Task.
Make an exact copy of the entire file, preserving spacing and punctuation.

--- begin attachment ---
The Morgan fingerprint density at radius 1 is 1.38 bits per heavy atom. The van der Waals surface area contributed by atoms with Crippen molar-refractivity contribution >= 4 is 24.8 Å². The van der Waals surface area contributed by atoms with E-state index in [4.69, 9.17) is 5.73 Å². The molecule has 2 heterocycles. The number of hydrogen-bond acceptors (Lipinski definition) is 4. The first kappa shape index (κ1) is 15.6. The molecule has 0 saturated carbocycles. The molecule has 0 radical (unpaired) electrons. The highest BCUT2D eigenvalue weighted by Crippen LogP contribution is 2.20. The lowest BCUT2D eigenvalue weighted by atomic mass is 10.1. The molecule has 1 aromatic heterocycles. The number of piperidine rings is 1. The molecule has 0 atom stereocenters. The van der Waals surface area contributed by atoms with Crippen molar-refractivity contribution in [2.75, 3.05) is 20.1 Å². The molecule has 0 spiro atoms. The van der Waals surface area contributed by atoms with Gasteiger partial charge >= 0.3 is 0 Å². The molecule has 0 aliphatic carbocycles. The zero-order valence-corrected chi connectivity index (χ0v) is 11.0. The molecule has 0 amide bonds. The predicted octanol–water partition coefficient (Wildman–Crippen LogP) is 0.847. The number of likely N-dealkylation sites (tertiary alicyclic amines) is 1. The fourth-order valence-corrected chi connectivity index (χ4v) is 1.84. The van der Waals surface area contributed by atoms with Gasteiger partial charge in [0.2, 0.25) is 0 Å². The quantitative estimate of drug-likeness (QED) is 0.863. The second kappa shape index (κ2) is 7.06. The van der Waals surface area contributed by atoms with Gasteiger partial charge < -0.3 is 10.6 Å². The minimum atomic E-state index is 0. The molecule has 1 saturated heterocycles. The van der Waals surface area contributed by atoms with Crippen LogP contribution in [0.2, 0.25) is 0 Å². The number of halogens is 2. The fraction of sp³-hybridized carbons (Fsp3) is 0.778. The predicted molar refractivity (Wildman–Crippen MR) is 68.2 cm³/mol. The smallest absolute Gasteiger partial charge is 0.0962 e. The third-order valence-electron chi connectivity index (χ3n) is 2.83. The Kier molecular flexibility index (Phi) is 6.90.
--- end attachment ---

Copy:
The Morgan fingerprint density at radius 1 is 1.38 bits per heavy atom. The van der Waals surface area contributed by atoms with Crippen molar-refractivity contribution >= 4 is 24.8 Å². The van der Waals surface area contributed by atoms with E-state index in [4.69, 9.17) is 5.73 Å². The molecule has 2 heterocycles. The number of hydrogen-bond acceptors (Lipinski definition) is 4. The first kappa shape index (κ1) is 15.6. The molecule has 0 saturated carbocycles. The molecule has 0 radical (unpaired) electrons. The highest BCUT2D eigenvalue weighted by Crippen LogP contribution is 2.20. The lowest BCUT2D eigenvalue weighted by atomic mass is 10.1. The molecule has 1 aromatic heterocycles. The number of piperidine rings is 1. The molecule has 0 atom stereocenters. The van der Waals surface area contributed by atoms with Crippen molar-refractivity contribution in [2.75, 3.05) is 20.1 Å². The molecule has 0 spiro atoms. The van der Waals surface area contributed by atoms with Gasteiger partial charge >= 0.3 is 0 Å². The molecule has 0 aliphatic carbocycles. The zero-order valence-corrected chi connectivity index (χ0v) is 11.0. The molecule has 0 amide bonds. The predicted octanol–water partition coefficient (Wildman–Crippen LogP) is 0.847. The number of likely N-dealkylation sites (tertiary alicyclic amines) is 1. The fourth-order valence-corrected chi connectivity index (χ4v) is 1.84. The van der Waals surface area contributed by atoms with Gasteiger partial charge in [0.2, 0.25) is 0 Å². The quantitative estimate of drug-likeness (QED) is 0.863. The second kappa shape index (κ2) is 7.06. The van der Waals surface area contributed by atoms with Gasteiger partial charge < -0.3 is 10.6 Å². The minimum atomic E-state index is 0. The molecule has 1 saturated heterocycles. The van der Waals surface area contributed by atoms with Crippen LogP contribution in [0.2, 0.25) is 0 Å². The number of halogens is 2. The fraction of sp³-hybridized carbons (Fsp3) is 0.778. The predicted molar refractivity (Wildman–Crippen MR) is 68.2 cm³/mol. The smallest absolute Gasteiger partial charge is 0.0962 e. The third-order valence-electron chi connectivity index (χ3n) is 2.83. The Kier molecular flexibility index (Phi) is 6.90.